Tuesday, September 10, 2019

Our Neighborhood, Our Small Town, Our Extended Family



When we bemoan the loss of childhood freedom, we tend to calculate the price in terms of today's children spending little time outdoors, under constant adult supervision, and with far too many toys and other gadgets that serve as poor substitutes for other children.

I recently read Dandelion Wine, Ray Bradbury's nostalgic novel of a childhood summer in small town America during the 1920's. It features children roaming their village, barefoot and free, learning about life first hand by following their curiosity, getting into trouble, making mistakes, and engaging in the kinds of philosophical conversations that you can only have when adults aren't always listening. Although I grew up many decades later, the story sparked memories from my own childhood growing up on a quiet suburban cul-de-sac. It struck me that one of the most "dated" aspects of the novel was how many actual adult friends the young Douglas and Tom had. Sure, they spent much of their time with other children, but they might just as often be hanging out with adults of all ages. 

Our fear of adult "strangers" and the loss of the extended family is really a great tragedy for childhood. As I read Dandelion Wine, I found myself recalling the many adult friends I had as a boy, people my parents might not have even known, or certainly not known as well as I did. As John Holt writes in is book Escape from Childhood:


Children need many more adult friends, people with whom they may have more easy relationships that they can easily move out of or away from whenever they need to or feel like it. Perhaps they found many of those in extended families among various grandparents, aunts, uncles, cousins, in-laws, and so on. Perhaps they found them living in smaller communities, villages, or towns, or neighborhoods in larger cities. But these communities, in which people have a sense of place and mutual concern, are more rare all the time, disappearing from country as well as city. The extended family has been scattered by the automobile and the airplane. There is no way to bring it together so that children may live close to numbers of older people who will in some degree have an interest in them and care about them . . . What we need is to recreate the extended family.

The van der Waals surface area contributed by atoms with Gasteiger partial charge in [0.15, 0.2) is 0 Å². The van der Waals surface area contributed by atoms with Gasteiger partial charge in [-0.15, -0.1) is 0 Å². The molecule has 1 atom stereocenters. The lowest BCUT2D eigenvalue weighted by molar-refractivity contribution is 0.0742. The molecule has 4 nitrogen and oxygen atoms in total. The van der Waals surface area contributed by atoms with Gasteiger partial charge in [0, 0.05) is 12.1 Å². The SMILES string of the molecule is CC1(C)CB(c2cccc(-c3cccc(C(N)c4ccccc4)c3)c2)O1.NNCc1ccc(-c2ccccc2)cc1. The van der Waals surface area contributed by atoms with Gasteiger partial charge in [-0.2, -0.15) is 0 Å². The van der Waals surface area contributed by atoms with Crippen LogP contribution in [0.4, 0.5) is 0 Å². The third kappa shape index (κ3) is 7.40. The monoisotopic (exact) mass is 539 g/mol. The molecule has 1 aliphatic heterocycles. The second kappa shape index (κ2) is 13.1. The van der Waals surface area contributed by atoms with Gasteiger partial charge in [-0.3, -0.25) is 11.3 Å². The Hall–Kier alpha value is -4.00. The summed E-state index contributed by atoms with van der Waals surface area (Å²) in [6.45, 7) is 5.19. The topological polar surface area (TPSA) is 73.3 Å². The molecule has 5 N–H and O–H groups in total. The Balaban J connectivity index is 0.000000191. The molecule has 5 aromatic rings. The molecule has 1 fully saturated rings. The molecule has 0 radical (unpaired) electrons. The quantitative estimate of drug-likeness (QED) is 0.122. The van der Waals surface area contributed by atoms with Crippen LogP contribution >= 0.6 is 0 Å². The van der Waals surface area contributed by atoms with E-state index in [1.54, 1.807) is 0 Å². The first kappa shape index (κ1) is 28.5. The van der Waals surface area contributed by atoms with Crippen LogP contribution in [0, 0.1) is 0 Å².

I was thinking about this last night as our cooperative parent community came together for our fall orientation meeting. The thing that first drew me to cooperative schools when our own daughter was young was that I was going to be in the classroom as an assistant teacher. As I looked around at all of those adults last night, I realized that these people were going to become the extended family for the children of Woodland Park. Children typically form bonds with their teachers, but the cooperative model provides children with dozen of adults who have an interest in them and care about them. It's not uncommon for children in our school to form strong attachments to adults other than their parent, finding in them those sorts of easy relationships that Bradbury remembers and the loss of which Holt bemoans.

This, more than anything else, is what makes our cooperative model special: it’s much more than a school. It is our neighborhood, our small town, and our extended family.

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